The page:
This turn with Alena also ends up coming into play during this episode’s flash-forwards, wherein Felicity tries to track Alena down, in order to reclaim the root code of Archer, and hopefully destroy it forever. Kevin Dale has apparently forced the future Alena into hiding, but even when she finally resurfaces, William goes rogue to try and steal key blind spot data from Dale himself, even running into Rene in the process. William’s impulsiveness ends up biting both himself and Rene in the ass too, since it turns out that Dale is fully aware of both of their treachery, surrounding the two men with Zeta super-soldiers as the flash-forward storyline ends for this episode. Making matters worse is that Zeta’s also happen to surround Felicity, Mia, Roy and Dinah in the Canary hideout at the same time! The flash-forward storyline is at least moving toward what’s hopefully a decent climax, but at this point, it’s still failing to hold a candle to the much better present-day events on Arrow, so it’s more difficult to readily invest in the fate of the future heroes, sadly, even in the season’s penultimate episode.
Going back to the present, Team Arrow does inevitably find Oliver, right when he finally finds it in himself to not give up on Emiko. After the team manages to finally fully regroup and exit the destroyed building as well, the Ninth Circle’s agents make their way to the SCPD precinct, slaughtering every cop in their path, before Oliver’s crew can get to them! As usual, being an SCPD officer doesn’t seem to pay. Regardless, after the rest of Team Arrow starts fighting off the Ninth Circle’s thugs, Oliver manages to make it to the roof, giving Emiko another chance to stand down, but also refusing to kill her. Obviously, we still need to have a season finale, so the battle against Emiko is still being drawn out just a bit longer, but the stage is nonetheless nicely set for an exciting final struggle against the Ninth Circle. Emiko now has everything she needs to unleash a deadly poison on Star City, in a last-ditch effort to cement Team Arrow as the villains, and destroy the Queen family legacy once and for all!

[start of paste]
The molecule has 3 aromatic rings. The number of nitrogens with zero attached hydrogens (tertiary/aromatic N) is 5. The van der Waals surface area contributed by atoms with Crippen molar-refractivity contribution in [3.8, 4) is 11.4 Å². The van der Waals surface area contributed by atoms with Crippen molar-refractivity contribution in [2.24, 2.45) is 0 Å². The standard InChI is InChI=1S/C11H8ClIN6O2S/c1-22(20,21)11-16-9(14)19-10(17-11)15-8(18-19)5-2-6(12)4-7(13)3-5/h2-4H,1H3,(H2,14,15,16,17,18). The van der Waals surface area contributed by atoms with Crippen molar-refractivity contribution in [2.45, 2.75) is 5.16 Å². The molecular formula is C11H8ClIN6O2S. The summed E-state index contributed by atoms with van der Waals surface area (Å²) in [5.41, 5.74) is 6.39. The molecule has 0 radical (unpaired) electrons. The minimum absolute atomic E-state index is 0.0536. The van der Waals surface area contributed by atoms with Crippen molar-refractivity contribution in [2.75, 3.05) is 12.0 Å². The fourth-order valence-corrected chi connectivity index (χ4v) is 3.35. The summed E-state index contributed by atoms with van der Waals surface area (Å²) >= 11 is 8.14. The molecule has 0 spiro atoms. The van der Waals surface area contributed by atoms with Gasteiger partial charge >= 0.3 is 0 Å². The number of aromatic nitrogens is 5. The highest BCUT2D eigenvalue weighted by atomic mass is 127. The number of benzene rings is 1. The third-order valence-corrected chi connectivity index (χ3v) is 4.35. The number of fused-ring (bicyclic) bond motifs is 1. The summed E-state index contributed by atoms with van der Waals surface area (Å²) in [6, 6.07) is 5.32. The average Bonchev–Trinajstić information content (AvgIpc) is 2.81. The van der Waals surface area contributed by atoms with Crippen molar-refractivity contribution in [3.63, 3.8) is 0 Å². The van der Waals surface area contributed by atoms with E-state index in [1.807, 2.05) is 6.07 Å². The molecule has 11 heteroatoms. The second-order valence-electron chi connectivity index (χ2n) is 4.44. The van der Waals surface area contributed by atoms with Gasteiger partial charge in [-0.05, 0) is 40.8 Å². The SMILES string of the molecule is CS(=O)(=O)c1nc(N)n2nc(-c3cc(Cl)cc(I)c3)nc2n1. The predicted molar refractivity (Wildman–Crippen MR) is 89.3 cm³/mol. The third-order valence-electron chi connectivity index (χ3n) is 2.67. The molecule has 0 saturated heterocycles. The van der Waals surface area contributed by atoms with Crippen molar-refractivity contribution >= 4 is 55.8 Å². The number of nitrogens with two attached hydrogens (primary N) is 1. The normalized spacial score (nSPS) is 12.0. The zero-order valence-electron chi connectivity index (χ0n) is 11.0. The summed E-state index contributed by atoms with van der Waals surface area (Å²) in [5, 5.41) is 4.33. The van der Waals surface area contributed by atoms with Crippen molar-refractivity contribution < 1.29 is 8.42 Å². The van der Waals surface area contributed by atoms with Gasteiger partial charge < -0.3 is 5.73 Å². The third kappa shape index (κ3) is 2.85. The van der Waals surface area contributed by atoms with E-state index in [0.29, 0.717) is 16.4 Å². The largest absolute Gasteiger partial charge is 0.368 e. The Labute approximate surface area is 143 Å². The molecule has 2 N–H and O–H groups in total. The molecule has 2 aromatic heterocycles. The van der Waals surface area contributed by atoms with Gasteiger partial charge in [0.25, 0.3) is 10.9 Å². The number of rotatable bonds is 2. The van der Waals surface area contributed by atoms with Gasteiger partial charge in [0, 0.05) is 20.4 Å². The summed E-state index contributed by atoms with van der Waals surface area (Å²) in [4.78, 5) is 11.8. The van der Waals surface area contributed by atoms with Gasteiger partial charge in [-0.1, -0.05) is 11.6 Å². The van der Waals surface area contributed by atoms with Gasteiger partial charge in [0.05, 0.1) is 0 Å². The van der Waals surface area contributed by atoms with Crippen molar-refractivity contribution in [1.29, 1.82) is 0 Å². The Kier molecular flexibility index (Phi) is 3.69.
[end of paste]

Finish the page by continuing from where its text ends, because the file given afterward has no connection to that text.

“Living Proof” does a great job of keeping up Arrow’s strong story momentum, despite some forced drama that has to be layered into a storyline that can’t quite stretch itself to the hour-long runtime. That said, Team Arrow’s climactic regrouping in both the present and the future (albeit mostly the present), at least delivers plenty of solid character moments, even if some of the more dramatic obstacles had to be forced for want of keeping the excitement up in an otherwise low-key, character-focused episode. Oliver’s journey to once again drive back his darker desires as a vigilante serves as an episode highlight, particularly with one of the best guest appearances yet from Colin Donnell’s Tommy Merlyn, who appears to have successfully challenged Oliver to not just put an arrow in his sister and be done with it. Arrow has enjoyed a standout Season Seven, so all that’s left now is to stick the landing with a season finale that will hopefully provide a decisive resolution to the lingering sins of the late Robert Queen.